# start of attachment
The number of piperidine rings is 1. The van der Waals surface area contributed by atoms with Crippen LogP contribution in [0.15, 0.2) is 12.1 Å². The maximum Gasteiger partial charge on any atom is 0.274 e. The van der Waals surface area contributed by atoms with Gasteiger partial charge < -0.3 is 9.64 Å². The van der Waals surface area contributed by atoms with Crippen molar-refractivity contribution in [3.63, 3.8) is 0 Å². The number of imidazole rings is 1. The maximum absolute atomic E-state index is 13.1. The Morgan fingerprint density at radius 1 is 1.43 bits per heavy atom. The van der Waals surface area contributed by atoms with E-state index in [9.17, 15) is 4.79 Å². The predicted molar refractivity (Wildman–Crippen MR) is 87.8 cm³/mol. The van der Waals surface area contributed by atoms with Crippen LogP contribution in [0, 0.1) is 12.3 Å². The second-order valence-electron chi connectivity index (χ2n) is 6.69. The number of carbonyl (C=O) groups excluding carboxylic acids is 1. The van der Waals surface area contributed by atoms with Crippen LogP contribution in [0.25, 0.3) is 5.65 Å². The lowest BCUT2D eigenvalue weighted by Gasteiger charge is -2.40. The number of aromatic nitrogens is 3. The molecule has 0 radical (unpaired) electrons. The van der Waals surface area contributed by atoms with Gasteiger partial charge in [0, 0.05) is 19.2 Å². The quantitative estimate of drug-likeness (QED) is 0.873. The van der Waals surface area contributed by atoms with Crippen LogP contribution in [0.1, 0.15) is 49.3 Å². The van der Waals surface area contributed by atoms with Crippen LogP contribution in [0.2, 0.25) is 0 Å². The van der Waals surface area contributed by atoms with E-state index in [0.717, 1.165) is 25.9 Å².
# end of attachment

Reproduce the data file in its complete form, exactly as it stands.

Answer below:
The number of piperidine rings is 1. The van der Waals surface area contributed by atoms with Crippen LogP contribution in [0.15, 0.2) is 12.1 Å². The maximum Gasteiger partial charge on any atom is 0.274 e. The van der Waals surface area contributed by atoms with Gasteiger partial charge < -0.3 is 9.64 Å². The van der Waals surface area contributed by atoms with Crippen molar-refractivity contribution in [3.63, 3.8) is 0 Å². The number of imidazole rings is 1. The maximum absolute atomic E-state index is 13.1. The Morgan fingerprint density at radius 1 is 1.43 bits per heavy atom. The van der Waals surface area contributed by atoms with E-state index in [9.17, 15) is 4.79 Å². The predicted molar refractivity (Wildman–Crippen MR) is 87.8 cm³/mol. The van der Waals surface area contributed by atoms with Crippen LogP contribution in [0, 0.1) is 12.3 Å². The second-order valence-electron chi connectivity index (χ2n) is 6.69. The number of carbonyl (C=O) groups excluding carboxylic acids is 1. The van der Waals surface area contributed by atoms with Crippen LogP contribution in [0.25, 0.3) is 5.65 Å². The lowest BCUT2D eigenvalue weighted by Gasteiger charge is -2.40. The number of aromatic nitrogens is 3. The molecule has 0 radical (unpaired) electrons. The van der Waals surface area contributed by atoms with Gasteiger partial charge in [0, 0.05) is 19.2 Å². The quantitative estimate of drug-likeness (QED) is 0.873. The van der Waals surface area contributed by atoms with Crippen LogP contribution in [0.1, 0.15) is 49.3 Å². The van der Waals surface area contributed by atoms with Crippen LogP contribution in [0.2, 0.25) is 0 Å². The van der Waals surface area contributed by atoms with E-state index in [0.717, 1.165) is 25.9 Å².